The latest crime statistics released by Police Scotland show that overall crime in the Borders decreased towards the end of 2015.
However, the period under review - April to December 2015 - saw 37 more victims of violent crimes than the same period in 2014.
The news came as it emerged that Galashiels had seen its second stabbing in five days. A 68-year-old man was due to appear at Jedburgh Sheriff Court on Wednesday, February 24, charged over the murder of David Farish, 75, in his Tweedbank home.
Meanwhile, two men were detained after a 28-year-old man was stabbed in Talisman Avenue on the night of Monday, February 22.
Chief Inspector Andy McLean, local area commander for the Scottish Borders, was pleased with a drop of 94 crimes in total,over the nine month period.
He said this week: “The results are generally very encouraging; our strong partnership working in the Borders continues to be key to our continued strong performance and I am grateful for all the help and support we continue to receive from our partners and the community.”
Alongside the reduction in overall crime, the detection rate for those offences that have been committed has risen by nearly 4% to 55.9%.
Chief Inspector McLean added: “We continue to work hard to detect and deter culprits of this crime type and thank the public for their continued support in this area.”
He went onto stress the work that the force does in making Borders travel routes safer.
“We also continue to try to reduce the number of people killed or seriously injured on the roads within the Scottish Borders roads. At this time there have been seven people killed on the roads within the Borders which is the same number as last year, this is seven deaths too many.
“Local officers are working closely with Road Policing officers targeting known problematic routes at peak times in an effort to change driver behaviour. Young and older drivers are identified as the groups at highest risk of being involved in collisions, and we are striving to reduce the numbers of young drivers killed or seriously injured on the Borders roads.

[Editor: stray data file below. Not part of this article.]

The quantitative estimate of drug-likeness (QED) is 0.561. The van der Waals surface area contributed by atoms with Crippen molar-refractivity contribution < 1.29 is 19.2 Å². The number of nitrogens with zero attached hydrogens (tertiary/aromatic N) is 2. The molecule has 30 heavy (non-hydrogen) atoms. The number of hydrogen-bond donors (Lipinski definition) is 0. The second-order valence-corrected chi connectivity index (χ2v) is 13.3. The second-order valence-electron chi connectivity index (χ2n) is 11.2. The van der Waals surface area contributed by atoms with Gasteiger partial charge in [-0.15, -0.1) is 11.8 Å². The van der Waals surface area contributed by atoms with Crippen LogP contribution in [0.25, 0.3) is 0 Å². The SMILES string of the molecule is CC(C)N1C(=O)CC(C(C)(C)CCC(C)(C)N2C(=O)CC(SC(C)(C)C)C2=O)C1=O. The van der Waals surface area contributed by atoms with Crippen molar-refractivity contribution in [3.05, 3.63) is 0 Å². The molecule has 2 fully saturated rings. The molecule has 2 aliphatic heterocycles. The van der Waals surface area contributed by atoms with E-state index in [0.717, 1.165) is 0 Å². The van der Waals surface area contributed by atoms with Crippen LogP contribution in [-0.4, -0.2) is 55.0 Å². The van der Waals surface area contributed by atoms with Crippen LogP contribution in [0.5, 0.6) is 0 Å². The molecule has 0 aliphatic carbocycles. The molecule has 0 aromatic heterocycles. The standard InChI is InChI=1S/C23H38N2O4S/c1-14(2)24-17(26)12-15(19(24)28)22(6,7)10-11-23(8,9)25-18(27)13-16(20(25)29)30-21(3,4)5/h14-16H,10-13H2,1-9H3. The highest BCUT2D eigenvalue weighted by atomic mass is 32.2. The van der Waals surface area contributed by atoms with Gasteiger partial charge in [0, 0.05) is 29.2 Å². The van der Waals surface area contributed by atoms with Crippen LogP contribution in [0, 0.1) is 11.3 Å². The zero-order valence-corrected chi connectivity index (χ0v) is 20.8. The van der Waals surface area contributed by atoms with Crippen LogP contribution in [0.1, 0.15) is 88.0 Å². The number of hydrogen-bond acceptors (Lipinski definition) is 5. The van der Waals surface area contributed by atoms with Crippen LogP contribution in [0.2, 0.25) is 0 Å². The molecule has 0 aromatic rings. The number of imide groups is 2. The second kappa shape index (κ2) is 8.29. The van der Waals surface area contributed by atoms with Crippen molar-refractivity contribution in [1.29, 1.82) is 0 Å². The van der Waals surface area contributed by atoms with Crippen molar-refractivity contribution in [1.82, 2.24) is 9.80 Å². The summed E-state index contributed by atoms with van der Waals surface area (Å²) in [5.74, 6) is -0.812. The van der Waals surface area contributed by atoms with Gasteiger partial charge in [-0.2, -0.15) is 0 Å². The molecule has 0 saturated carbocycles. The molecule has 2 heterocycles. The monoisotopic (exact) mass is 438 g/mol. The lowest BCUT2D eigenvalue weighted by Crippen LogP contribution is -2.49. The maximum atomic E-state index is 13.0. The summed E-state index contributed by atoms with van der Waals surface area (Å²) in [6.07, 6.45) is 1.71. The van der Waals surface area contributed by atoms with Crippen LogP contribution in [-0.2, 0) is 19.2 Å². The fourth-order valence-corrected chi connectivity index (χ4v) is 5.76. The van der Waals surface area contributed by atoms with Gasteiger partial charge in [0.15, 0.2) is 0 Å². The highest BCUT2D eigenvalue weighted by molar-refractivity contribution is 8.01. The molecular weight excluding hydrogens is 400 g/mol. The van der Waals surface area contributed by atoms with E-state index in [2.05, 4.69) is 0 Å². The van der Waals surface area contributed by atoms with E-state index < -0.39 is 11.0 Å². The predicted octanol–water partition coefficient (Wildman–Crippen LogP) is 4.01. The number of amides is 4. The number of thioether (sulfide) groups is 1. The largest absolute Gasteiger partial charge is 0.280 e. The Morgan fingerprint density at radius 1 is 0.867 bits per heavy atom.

“Together with partners from the Scottish Borders Council and the Institute of Advanced Motorists we are continuing to run the young driver initiative which results in those who take part being better equipped to drive on the roads both within the Borders and further afield.”
He added: “I would like to reiterate my sincere thanks to our partners and our local communities for their continued support.”
The latest statistics show serious crimes of violence rose by 84% with 37 more victims in this category, but the force have stressed this figure is driven by the rise in robbery which increased from 5 to 21 offences, with a 100% detection rate.
Elsewhere, “dishonesty-related crime” was shown to have declined by 17.4%, with the force pointing to a 45% reduction in business housebreakings and a reduction of all housebreakings by 11%. Overall this reduction in crime equates to 196 people who have been protected from this type of crime in the Borders.
On a negative note ‘Group 4’ crime (which includes offences like fireraising)rose by 12%. This was driven by an increase in vandalism which rose 9%, although the detection rate in this area also increased, by 11.4%.